Opinion | The hypocrisy of being both anti-abortion and pro-death penalty

“Pro-life” and pro-capital punishment movements are often seen as opposing, contradictory stances. While there is no direct correlation between those who are “pro-life” and pro-death penalty, these views do have one connecting point: an inability to empathize with others.

Yasmina Sahir, Opinions Columnist

It appears the “pro-life” community believes life is precious in all circumstances unless society deems you undesirable.

Ties between those who consider themselves “pro-life” and pro-death penalty shouldn’t go unnoticed.

While “pro-life” advocates are not always pro-death penalty and vice versa, there is one striking similarity between the movements: a lack of empathy for others.

On April 12, Oklahoma Gov. Kevin Stitt signed into law one of the strictest limits on abortion in the country. This law made performing or receiving an abortion a felony in every instance excluding rape/molestation, incest, or in cases when harm to the pregnant person is inevitable if they continue their pregnancy.

This law supposedly affirms the majority opinion in Oklahoma that life begins at conception and should be protected in all circumstances.

Only weeks later, Oklahoma attorney general John O’Connor pushed for execution dates to be finalized for 25 death row inmates. If plans follow through as currently outlined, all 25 individuals will be executed sometime in the next 29 months.

Several of those incarcerated now facing execution have maintained their innocence. Although 78 percent of people recognize the concern that the justice system may execute innocent people, 60 percent of U.S. adults still favor the death penalty.

Under the current Republican majority, including Gov. Kim Reynolds, it remains unclear whether or not future Iowan laws and practices will begin to look as contradictory as Oklahoma’s.

The death penalty remains illegal and unused in Iowa except in federal circumstances. Recent legislative movements in 2018, 2019, and 2021 to reverse the 1965 decision have all failed. In 2006, the most recent poll done on public opinion of capital punishment, 66 percent of Iowa adults favored the death penalty.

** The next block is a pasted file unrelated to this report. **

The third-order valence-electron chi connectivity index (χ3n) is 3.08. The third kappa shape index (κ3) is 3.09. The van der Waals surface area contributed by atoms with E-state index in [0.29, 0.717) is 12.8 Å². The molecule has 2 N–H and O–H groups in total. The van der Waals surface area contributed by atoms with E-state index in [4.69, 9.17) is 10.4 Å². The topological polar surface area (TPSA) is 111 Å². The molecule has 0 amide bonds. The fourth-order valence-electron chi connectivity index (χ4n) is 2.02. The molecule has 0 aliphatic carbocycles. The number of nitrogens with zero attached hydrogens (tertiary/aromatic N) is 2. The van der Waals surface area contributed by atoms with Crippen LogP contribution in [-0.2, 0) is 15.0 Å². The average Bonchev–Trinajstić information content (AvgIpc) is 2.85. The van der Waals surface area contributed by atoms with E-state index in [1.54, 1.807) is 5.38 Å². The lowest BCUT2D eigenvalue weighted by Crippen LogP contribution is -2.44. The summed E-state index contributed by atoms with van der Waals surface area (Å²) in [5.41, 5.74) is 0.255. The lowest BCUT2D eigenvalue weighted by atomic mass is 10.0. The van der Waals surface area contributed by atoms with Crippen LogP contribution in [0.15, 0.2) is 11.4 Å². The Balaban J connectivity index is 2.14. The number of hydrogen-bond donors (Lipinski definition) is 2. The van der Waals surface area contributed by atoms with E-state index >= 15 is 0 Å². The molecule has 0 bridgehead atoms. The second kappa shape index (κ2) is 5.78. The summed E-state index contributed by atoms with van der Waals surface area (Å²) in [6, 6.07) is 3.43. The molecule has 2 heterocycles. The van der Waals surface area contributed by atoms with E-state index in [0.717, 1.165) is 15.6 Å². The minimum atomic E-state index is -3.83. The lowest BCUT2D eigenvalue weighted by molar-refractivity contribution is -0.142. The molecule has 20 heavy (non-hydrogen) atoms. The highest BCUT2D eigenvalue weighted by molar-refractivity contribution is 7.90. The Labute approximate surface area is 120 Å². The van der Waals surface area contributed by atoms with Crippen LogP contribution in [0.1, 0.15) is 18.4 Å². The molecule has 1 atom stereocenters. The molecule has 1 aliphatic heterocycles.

Similar to capital punishment, the constitutional standing of abortion in the state remains unclear. On July 5, the Iowa Supreme Court referred Reynolds’ request to reconsider and strengthen Iowa abortion restrictions to a lower court. While abortion before 20 weeks remains legal for now, a 24-hour waiting period and other restrictions may soon become law.

Although it may be the case in Oklahoma and soon in Iowa, it is important to note that these views do not always go hand in hand.

Between 1977 and 2021, the number of people who favor the death penalty for homicide convictions and who also believe that abortion should be illegal in all circumstances has shrunk significantly. In the same time period, more people have begun to oppose the death penalty in homicide cases and are more in favor of abortion.

Some people argue the hypocrisy of the “pro-life” movement. In a Washington Post column, Cynthia Dalton calls out the “pro-life” community.

“If one calls oneself ‘pro-life’…yet is in favor of banning abortion; that person is not ‘pro-life,’ they are anti-abortion,” said Dalton. “If people who are anti-abortion only would just be honest and not claim to be ‘pro-life’ it would help these complicated situations be less intensely divisive.”

My pro-life and pro-death penalty peers have most consistently shown me how easy it is to stand behind moral convictions when their own safety isn’t on the line. This is far scarier and more telling of human nature than any singular political stance, including the ramifications of the “pro-life” ideology the U.S. faces in 2022.

The willingness to force one’s own moral compass onto others even when they face deadly consequences is where real societal danger lies within ideological systems like “pro-life,” pro-capital punishment movements.

No matter which side of the politics you align on, the ability to walk in other people’s shoes and consider their perspectives is a necessary component of responsible, equitable legislation.

Columns reflect the opinions of the authors and are not necessarily those of the Editorial Board, The Daily Iowan, or other organizations in which the author may be involved.